The Kung Fu Cult Master by Wong Jing (Review)

This is one of those films you watch when you just want to be reminded of how bizarre Hong Kong cinema can be.
The Kung Fu Cult Master - Wong Jing

Watching this movie took me back to the late ’90s, when I was discovering the delight that is Hong Kong action cinema, specifically the martial arts films of Jet Li. Most of them had barely comprehensible plots, where logic and continuity were often thrown out to make way for yet another crazy, physics-defying, wire-enhanced fight scene. I remember finishing New Legend of Shaolin, one of the craziest Jet Li films I’ve seen, and knowing that my mind had officially been blown away (or melted, as the case may be). But even New Legend of Shaolin might be hard-pressed to beat the sheer insanity of The Kung Fu Cult Master.

When he was a child, Mo-Kei (Jet Li) and his parents were attacked by representatives of the six martial arts schools, who have been seeking the whereabouts of Mo-Kei’s godfather, To Lung. Supposedly, they want to punish To Lung’s Evil Clan (who, as it turns out, really aren’t all that evil, just misunderstood) for their crimes. But in reality, they just want Lung’s magical sword, which makes its holder the most powerful warrior in the world. They escape to Wu-Tang with the help of Chang Sun Fung (Sammo Hung), the master of Mo-Kei’s father, but Mo-Kei is mortally wounded by the “Jinx Palm.”

The schools surround Wu-Tang and demand that Mo-Kei’s father tell them were to find To Lung. Rather than betray his best friend, Mo-Kei’s father commits suicide (which involved an exploding chest cavity and geysers of blood) before everyone, including Mo-Kei. Mo-Kei’s mother commits suicide as well, but not before making him promise to avenge his father’s death and passing on a little nugget of wisdom: don’t ever trust a pretty girl. Now there’s some motherly advice for you!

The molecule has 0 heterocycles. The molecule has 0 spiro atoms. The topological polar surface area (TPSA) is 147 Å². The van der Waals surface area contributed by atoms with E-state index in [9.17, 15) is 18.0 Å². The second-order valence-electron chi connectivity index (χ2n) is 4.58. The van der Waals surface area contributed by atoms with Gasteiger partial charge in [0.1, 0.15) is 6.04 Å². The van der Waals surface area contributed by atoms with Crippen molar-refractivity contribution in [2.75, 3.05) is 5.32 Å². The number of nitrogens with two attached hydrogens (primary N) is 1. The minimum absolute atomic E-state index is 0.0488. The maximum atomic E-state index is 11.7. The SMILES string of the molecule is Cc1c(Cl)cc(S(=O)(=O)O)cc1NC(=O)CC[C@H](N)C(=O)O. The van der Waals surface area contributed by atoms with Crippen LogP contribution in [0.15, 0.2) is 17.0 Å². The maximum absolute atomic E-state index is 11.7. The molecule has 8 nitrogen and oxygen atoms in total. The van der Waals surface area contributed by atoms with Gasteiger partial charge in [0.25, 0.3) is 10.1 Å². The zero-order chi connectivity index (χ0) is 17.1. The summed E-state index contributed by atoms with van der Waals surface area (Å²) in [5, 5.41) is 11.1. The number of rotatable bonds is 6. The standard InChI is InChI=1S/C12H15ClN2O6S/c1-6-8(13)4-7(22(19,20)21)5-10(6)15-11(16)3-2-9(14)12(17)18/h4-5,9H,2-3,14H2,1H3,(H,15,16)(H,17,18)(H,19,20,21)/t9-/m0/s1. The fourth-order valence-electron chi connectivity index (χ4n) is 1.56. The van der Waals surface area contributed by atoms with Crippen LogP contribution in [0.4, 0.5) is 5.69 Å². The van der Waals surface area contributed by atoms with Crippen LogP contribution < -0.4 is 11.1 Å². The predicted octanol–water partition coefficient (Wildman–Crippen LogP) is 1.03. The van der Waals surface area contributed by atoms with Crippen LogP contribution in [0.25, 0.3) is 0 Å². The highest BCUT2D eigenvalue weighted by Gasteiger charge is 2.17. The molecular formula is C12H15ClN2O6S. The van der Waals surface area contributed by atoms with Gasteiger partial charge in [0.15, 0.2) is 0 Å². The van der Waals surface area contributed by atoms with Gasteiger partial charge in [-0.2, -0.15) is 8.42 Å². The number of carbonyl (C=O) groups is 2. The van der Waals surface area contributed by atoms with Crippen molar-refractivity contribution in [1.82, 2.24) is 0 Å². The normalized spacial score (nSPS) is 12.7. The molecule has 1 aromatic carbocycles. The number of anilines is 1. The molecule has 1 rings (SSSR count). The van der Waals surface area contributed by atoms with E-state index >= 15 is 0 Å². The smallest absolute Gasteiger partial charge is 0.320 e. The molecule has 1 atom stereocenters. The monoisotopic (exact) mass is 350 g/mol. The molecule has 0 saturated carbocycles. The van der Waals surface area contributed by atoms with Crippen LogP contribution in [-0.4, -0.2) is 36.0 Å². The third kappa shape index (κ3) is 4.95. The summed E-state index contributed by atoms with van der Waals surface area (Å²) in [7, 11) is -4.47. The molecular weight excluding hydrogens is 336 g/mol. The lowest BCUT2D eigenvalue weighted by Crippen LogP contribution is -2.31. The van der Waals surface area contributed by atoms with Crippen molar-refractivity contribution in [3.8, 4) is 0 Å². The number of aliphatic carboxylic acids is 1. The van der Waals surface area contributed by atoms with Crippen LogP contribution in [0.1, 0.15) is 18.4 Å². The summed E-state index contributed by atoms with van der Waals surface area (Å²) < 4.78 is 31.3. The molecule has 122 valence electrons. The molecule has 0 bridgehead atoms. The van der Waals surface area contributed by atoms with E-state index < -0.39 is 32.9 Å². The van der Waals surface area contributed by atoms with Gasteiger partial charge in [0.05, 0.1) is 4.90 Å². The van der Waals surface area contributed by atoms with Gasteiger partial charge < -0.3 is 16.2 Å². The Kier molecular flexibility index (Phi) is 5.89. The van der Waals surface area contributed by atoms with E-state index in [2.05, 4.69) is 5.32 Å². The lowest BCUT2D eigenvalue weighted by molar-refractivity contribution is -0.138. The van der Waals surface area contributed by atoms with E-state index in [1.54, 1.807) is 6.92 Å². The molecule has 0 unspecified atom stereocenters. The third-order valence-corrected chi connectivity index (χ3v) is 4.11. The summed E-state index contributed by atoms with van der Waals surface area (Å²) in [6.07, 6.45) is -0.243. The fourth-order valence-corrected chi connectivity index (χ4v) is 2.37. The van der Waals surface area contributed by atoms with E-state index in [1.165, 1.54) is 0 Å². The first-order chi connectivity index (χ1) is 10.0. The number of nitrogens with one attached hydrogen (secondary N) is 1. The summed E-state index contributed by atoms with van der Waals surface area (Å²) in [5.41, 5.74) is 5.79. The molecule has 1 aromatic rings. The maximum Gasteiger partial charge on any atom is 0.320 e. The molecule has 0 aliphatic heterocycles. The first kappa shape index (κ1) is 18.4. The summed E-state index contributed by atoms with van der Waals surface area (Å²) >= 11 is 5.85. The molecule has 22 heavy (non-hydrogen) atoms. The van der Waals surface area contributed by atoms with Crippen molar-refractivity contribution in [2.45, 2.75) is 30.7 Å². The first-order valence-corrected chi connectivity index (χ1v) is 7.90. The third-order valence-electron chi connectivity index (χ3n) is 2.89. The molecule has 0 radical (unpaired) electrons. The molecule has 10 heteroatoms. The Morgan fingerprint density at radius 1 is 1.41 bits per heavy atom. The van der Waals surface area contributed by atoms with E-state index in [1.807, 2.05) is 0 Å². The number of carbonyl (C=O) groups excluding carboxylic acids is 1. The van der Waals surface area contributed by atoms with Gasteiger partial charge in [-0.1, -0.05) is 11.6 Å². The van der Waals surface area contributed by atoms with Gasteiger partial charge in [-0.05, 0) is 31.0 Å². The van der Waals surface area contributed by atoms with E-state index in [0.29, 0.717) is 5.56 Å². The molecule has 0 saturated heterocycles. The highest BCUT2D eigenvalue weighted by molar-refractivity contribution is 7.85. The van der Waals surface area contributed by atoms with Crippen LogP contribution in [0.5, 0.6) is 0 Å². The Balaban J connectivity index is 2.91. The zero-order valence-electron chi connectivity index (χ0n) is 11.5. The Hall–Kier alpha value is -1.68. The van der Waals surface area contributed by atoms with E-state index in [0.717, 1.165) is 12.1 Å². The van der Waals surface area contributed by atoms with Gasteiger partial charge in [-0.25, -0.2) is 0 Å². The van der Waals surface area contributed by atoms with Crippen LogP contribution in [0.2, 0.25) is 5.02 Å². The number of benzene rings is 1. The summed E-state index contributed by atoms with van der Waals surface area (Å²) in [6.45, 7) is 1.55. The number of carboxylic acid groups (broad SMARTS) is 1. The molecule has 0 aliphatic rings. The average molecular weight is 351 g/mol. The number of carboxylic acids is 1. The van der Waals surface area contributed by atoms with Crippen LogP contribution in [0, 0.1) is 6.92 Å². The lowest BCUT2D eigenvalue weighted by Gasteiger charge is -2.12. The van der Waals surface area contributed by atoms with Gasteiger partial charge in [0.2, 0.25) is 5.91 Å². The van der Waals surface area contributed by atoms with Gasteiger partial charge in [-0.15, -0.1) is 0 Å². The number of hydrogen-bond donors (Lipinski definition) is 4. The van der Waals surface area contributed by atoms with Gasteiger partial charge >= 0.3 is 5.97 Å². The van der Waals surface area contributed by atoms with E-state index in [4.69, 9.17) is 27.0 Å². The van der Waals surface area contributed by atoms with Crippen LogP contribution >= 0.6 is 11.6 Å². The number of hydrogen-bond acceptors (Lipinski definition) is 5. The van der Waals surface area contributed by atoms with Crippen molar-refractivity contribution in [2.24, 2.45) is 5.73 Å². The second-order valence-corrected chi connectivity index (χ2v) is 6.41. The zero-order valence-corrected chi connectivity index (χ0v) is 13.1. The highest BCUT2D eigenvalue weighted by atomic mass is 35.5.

Mo-Kei grows up at Wu-Tang, but because they can’t cure the “Jinx Palm” (apparently, the only thing that can, the “Golden Solar Stance,” was lost when the mad monk who created it committed suicide after losing to Chang Sun Fung), he’s unable to learn martial arts. Although the monks, including the head student Ching Yu, claim to be his friends, they really despise him for being Chang Sun Fung’s favorite. When Chang Sun Fung goes into meditation for 100 days, they take the opportunity to play a cruel prank on Mo-Kei with the help of a visiting priestess (should’ve listen to Mom, Mo-Kei) and start abusing him.

Mo-Kei is saved by the spunky Siu Qiu (played by the Wong Jing’s muse, Chingmy Yau). Attempting to escape Wu-Tang, they’re cast off a cliff, and everyone believes they’re dead. However, the two have actually been saved by the “Golden Solar Stance” monk, who is now encased in a boulder and can only move by rolling around. Oh yeah, and he can also shoot out vines to capture people. Seriously! He agrees to teach Mo-Kei the “Golden Solar Stance” as a way to get back at Chang Sun Fung, but Mo-Kei tricks the monk into teaching him so he can avenge his parents’ death.

Meanwhile the six martial schools are heading to Bright Summit to destroy the Evil Clan. But Mo-Kei and Siu Qiu learn that the schools and the Evil Clan are being manipulated by the emperor so that they’ll destroy each other and no longer threaten his power. Mo-Kei realizes the Evil Clan and the six schools need to form a truce, but old suspicions die hard. And that’s when the movie starts getting really wierd.